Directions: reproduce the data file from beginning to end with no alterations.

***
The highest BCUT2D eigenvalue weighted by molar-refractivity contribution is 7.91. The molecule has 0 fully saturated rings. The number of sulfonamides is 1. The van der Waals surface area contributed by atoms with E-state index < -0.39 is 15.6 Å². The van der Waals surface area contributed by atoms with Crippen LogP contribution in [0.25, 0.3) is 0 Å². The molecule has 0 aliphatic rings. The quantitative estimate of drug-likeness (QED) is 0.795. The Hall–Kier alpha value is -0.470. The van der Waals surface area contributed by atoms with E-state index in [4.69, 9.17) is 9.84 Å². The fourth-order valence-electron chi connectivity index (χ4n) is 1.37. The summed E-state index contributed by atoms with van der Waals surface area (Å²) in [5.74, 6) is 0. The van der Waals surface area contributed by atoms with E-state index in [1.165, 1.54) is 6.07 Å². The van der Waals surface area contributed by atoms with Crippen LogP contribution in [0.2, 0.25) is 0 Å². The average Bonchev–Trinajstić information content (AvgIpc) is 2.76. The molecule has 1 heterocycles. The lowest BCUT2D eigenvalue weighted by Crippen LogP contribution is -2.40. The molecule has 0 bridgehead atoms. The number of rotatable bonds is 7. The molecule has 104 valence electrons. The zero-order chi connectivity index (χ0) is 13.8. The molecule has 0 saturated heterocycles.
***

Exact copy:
The highest BCUT2D eigenvalue weighted by molar-refractivity contribution is 7.91. The molecule has 0 fully saturated rings. The number of sulfonamides is 1. The van der Waals surface area contributed by atoms with E-state index < -0.39 is 15.6 Å². The van der Waals surface area contributed by atoms with Crippen LogP contribution in [0.25, 0.3) is 0 Å². The molecule has 0 aliphatic rings. The quantitative estimate of drug-likeness (QED) is 0.795. The Hall–Kier alpha value is -0.470. The van der Waals surface area contributed by atoms with E-state index in [4.69, 9.17) is 9.84 Å². The fourth-order valence-electron chi connectivity index (χ4n) is 1.37. The summed E-state index contributed by atoms with van der Waals surface area (Å²) in [5.74, 6) is 0. The van der Waals surface area contributed by atoms with E-state index in [1.165, 1.54) is 6.07 Å². The van der Waals surface area contributed by atoms with Crippen LogP contribution in [0.2, 0.25) is 0 Å². The average Bonchev–Trinajstić information content (AvgIpc) is 2.76. The molecule has 1 heterocycles. The lowest BCUT2D eigenvalue weighted by Crippen LogP contribution is -2.40. The molecule has 0 bridgehead atoms. The number of rotatable bonds is 7. The molecule has 104 valence electrons. The zero-order chi connectivity index (χ0) is 13.8. The molecule has 0 saturated heterocycles.